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earthquake concept imageWhen we think about natural disasters in New England, we tend to focus on hurricanes and blizzards. Earthquakes? Not so much.
 
Yet, according to EarthquakeTrack.com, we’ve had four quakes in the past 365 days. Not all of these are gentle quakes. On November 8th, 2020 just after 9 in the morning there was a 3.6 magnitude earthquake in Buzzards Bay, Massachusetts that could be felt throughout Rhode Island, Connecticut, and Long Island. About 14,000 people reported the earthquake, which caused minor damage and made the local news. In some places, the damage was serious: some homes in New Bedford close to the epicenter experienced structural damage.
 
According to the Northeast States Emergency Consortium, a regional tracking system has estimated that there are 10 to 20 earthquakes a month somewhere in the northeastern United States and southeastern Canada.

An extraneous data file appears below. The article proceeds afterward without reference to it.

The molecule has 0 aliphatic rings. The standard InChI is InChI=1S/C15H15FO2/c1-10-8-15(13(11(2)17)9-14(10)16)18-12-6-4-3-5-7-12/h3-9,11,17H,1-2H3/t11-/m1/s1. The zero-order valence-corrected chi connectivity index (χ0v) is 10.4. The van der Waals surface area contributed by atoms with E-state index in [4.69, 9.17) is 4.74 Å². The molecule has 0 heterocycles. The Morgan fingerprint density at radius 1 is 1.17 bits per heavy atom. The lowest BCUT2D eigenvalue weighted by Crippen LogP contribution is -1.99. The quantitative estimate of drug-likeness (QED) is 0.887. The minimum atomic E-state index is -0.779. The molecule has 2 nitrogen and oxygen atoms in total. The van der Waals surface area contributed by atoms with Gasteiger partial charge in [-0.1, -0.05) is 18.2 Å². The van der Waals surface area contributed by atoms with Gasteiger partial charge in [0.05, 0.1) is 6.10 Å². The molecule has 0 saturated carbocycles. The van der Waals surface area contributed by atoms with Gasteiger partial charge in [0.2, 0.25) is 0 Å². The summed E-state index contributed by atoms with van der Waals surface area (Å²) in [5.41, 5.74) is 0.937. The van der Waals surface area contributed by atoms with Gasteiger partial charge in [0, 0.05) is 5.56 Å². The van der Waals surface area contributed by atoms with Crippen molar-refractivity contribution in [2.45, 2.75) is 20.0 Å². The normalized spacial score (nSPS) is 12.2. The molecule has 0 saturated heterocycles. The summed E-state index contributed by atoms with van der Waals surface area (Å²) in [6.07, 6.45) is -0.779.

The region is not a stranger to higher magnitude events either. In 1929, a 7.2 magnitude earthquake triggered tsunami off the Grand Banks of Newfoundland, which wiped out hundreds of homes and killed 28 people. A 5.0 magnitude event struck Ontario and Quebec in 2010, forcing evacuations of schools and office buildings and a declaration of emergency in one town.
 
There is one more unpleasant surprise: earthquakes are not covered under traditional homeowners’ insurance policies. Fortunately, there is something you may be able to do about this. Coverage for earthquakes me be able to be added to your current policy. Keep in mind: it doesn’t have to be a serious earthquake to do damage. Even cracked foundations and chimneys can prove expensive to repair.
 
Earthquake insurance may cover the resulting damage such as cracks in the wall to a building collapse resulting. After the recent 3.6 magnitude quake the news reported that many people in the Boston area decided to add earthquake coverage. Now might be a good time to consider joining them.